Every single one of us was born with the ability to speak without words.
Body language is the primal foundation upon which our modern communication is founded. We can read an entire novel’s worth of non-verbal cues without ever hearing or seeing a word. And yet, in our modern day work we often struggle to communicate with one another.
The problem is that we get in our own way.
After completing school, I joined a charity program volunteering to teach English around the world. My assignment was at a Tibetan monastery in the north Indian mountains. …
Olivia Vella took the internet by storm at 13 with her poetry slam “Why Am I Not Good Enough?”
The poem digs deep into the same insecurities we all carried at that age — and still, carry. Fitting in, being liked, reaching a bar set by an unseen force and asking ourselves constantly why we can’t quite make it. But the power of Vella’s poem goes beyond tugging at our inner pubescent child.
She employs many of the effective tactics audiences connect with in spoken word performances. …
Choosing the right speaking style can be critical.
I learned this lesson the hard way. I was giving a workshop with a colleague, and I’d been warned in advance it was a tough crowd — half the room dropped out at the last second, and the other half was not enthused to be there. As I began to speak to the group I noticed people looked annoyed about attending the event, like they’d rather be working at their desk. So I thought maybe they needed more enthusiasm, more energy. The more I gave them the less I gained in return.
Life-changing conversations don’t always happen after a presentation — they happen in elevators, hallways, and break rooms.
Your greatest opportunity may not come when you have the room’s undivided attention. It may come in the form of passing a CEO in a hallway or approaching the new team manager while they’re getting coffee. Either way, you have to be prepared to make an impression without visual aids or a rehearsed speech.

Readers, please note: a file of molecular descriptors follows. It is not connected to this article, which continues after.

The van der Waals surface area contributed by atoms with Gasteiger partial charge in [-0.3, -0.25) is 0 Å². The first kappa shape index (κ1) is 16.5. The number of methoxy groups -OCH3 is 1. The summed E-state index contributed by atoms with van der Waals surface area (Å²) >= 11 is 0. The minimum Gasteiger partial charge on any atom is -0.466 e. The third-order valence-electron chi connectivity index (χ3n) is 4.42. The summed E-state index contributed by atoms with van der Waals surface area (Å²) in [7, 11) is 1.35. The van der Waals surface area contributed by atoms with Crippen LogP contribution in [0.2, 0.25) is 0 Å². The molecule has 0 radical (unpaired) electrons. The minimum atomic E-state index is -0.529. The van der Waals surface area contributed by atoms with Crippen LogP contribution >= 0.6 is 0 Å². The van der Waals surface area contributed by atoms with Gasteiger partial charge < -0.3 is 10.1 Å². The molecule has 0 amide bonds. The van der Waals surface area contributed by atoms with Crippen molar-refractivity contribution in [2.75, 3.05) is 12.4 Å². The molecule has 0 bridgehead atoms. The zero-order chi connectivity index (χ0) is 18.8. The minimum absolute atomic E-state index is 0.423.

But if this sounds terrifying, don’t panic — it’s easier than you think.
Just like great public speaking comes from a few basic tenets, strategic workplace conversation is wrapped…
Do you struggle to sleep when traveling? I fly overseas almost every week, including recent trips to South Korea, Tokyo, San Francisco, and New York City. I have to adapt to the new time zone and get a good night’s sleep in order to feel energized and ready to lead a large audience at a conference.
Having struggled to adapt in the past I’ve devised and tested a protocol that allows me to instantly overcome jet-lag and sleep well. On my recent trip to Seoul, I was able to sleep 7–8 hours per night, as well as resting well on…
I once attended a talk given by an aspiring public speaker, to a group of no more than fifteen people. She strolled in front of the room, while we were all in mid-conversation over a morning cup of tea, and began giving her speech. She didn’t say ‘Good morning’ or let us know the event was about to begin, she simply launched into it rather loudly in the hope of instantly hushing us all down with her talk.
It seemed as if she was acting out a conference stage presentation, or a rehearsed TED talk, with no regard for the…
Can you remember how awkward you sometimes felt in high school?
You may have been picked on for all sorts of reasons — looking different, working hard, expressing yourself. To avoid being teased, many of us fall into the trap of pretending not to care, of trying to look cool or casual just to fit in.
Unfortunately, this can build lifelong bad habits in the way we hold our bodies.
For me, I tried to hide my height. At school, many of my friends were shorter than me, so I would hunch and slump in my seat in order to…
I always felt uneasy about going to traditional networking events like breakfast meetings or after-work drinks. To me, they were often painful and seemed ingenuine, with lots of people approaching me with their card and a pitch about why I should buy from them or tell my clients about them. I’d leave these events feeling drained and frustrated.
Unsurprisingly, I’m not alone. Research shows us that networking can make people anxious, and one in four people don’t network at all. …
Everyone remembers the nervous uncertainty of waiting to be picked for a team at school. Standing against a wall, hoping you won’t be the last kid chosen, with the refrain “pick me, pick me” running through your head.
Then, finally, you’re chosen. But, after a brief sigh of relief, you realize it’s not the team you want to be on. The players don’t include you. They never give you the ball. They don’t acknowledge your efforts. But at least it’s better than not being picked, or is it?
The internet has truly changed the game when it comes to public speaking.
This new medium — full of TED talks, snappy messages and viral videos — has fundamentally shifted the style of speech that engages us most.
One person who encapsulates this new style right now is Alexandria Ocasio-Cortez.
“AOC,” as many affectionately call her, is an outspoken, mold-breaking U.S. Congresswoman (D-NY) who is gaining loyal supporters — especially young people, in large part thanks to her bold social media presence — by the masses.
She is one of many leading the charge for change in 2019. And most…